Angry Doctor

Wednesday, July 08, 2009

The Doctor and the Virus

This letter to the ST Forum today got angry doc thinking.

H1N1 flu: Doctors' moral obligation overrides the law

LAST Saturday's report by Mr Andy Ho ('Flu: Docs need not swallow bitter pill') makes me feel that doctors are nothing but cowards. They have no compassion, moral obligations and certainly no passion in their profession.

Mr Ho indicates that doctors are not obliged to treat patients during a flu pandemic because 'under common law, no one is legally obliged to rescue another from danger'.

Fortunately, this is not the case. People choose to be doctors because it is their calling. They are passionate in wanting to heal the sick. There is a Chinese saying that goes, 'to heal the sick, one has the heart of a parent', so they are definitely compassionate and high in moral obligations.

The law spells out a lot of things, but moral obligation overrides the law.

Take this example. In a major road accident, the first to stop and help the injured before an ambulance arrives would be other motorcyclists. Parking their vehicles along a highway or expressway is breaking the law, but it is still done. Why? Because it is a humane act, a moral obligation...not because the law says so.

Ronald Lee

How generous of Mr Lee to risk lives that are not his own.

Fellow-blogger Gigamole seems to agree with Mr Lee's view, and frankly angry doc too thinks that risking his life to fight a disease is part of his job description.

But angry doc doesn't do it because the thinks it's a humane act or a moral obligation. His motivation comes from a... a different ethos, reflected here in the novel "The Neverending Story":

Only a Greenskin would have dared to hunt these beasts, and moreover they used no other weapons than bows and arrows. The Greenskins were believers in chivalrous combat, and often it was not the hunted but the hunter who lost his life. The Greenskins loved and honored the purple buffaloes and held that only those willing to be killed by them had the right to kill them.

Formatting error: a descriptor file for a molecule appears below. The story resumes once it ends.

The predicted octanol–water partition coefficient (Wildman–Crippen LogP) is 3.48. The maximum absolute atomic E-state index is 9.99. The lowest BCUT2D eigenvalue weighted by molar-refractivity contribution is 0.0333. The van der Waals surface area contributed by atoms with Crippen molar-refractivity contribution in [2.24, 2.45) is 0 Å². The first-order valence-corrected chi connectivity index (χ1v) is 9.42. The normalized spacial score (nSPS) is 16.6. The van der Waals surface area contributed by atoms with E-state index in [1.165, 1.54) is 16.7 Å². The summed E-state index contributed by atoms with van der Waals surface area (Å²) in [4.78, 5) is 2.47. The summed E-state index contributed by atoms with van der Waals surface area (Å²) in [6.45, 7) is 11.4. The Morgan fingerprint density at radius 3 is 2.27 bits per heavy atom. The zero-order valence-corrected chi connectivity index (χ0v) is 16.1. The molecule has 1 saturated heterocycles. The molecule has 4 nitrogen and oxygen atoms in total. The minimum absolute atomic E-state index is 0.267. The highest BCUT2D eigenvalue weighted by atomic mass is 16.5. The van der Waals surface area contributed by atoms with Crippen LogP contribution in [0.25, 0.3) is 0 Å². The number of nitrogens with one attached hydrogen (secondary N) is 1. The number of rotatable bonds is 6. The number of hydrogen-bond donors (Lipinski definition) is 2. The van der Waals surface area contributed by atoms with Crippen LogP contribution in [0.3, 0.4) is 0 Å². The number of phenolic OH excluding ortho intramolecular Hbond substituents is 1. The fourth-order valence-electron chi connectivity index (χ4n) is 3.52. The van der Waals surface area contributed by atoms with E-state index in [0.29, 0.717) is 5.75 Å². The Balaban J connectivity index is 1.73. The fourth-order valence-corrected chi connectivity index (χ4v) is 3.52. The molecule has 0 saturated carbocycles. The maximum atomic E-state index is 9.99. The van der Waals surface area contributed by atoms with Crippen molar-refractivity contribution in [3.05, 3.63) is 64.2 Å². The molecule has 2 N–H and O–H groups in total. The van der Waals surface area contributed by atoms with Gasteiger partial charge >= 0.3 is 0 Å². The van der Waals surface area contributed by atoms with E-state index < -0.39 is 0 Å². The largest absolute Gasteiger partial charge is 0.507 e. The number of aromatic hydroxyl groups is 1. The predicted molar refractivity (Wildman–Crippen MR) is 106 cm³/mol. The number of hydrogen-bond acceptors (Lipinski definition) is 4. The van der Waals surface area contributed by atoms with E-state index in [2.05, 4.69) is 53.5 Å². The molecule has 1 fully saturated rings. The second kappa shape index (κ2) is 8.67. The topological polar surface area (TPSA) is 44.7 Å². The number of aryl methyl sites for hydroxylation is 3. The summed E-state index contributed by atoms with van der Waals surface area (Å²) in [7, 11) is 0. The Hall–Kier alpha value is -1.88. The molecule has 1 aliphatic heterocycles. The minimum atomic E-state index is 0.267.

The Greenskin and the purple buffalo, the doctor and the virus, the Old Man and the Sea.

It's only fair, don't you think?



  • I've stared viruses straight in the eyes routinely...

    ...but frankly I didn't see anything because they are nanoscale and they didn't see anything neither because they don't have eyes.

    By Blogger The Key Question, At July 09, 2009 9:40 am  

  • During SARS in 2003, the team of doctors I was working with got hit with SARS. I was admitted to TTSH for suspected SARS while my colleague had confirmed SARS and developed complications from the diease.

    Initially e were concerned why we were not given N95 masks to wear.

    However the official line from the hospital administration was that we did not have enough masks to go around and we did not want to cause panic. eg if doctors started wearing masks, then nurses would want masks, then health attendants would want masks, then receptionists would want masks, porters would want masks, cleaners would want masks etc You get the idea.

    Anyway we still went about our duties as normal hoping that the hospital had their bases covered. I had thought that our safety must have been taken into consideration when making decisions on whether to give us N95 masks.

    I never thought of it so much about me dying as a possibility.

    I was wrong.

    After I was discharged from TTSH (I did not have SARS) I served my quarantine and later went back to work at the hospital.

    These were my thoughts:

    1) I had 2 children at the time.

    2) My wife was not working

    3) I was the sole bread winner

    4) I was still young and had not acumulated much savings yet

    5) I did not have enough insurance coverage

    The thought of dying young never really crossed my mind prior to SARS.

    When I chose my profession as a doctor I never thought that it would involve dying young as part of the job risks. If anything, being a doctor should have been a relatively safe job in terms of risk of dying on the job.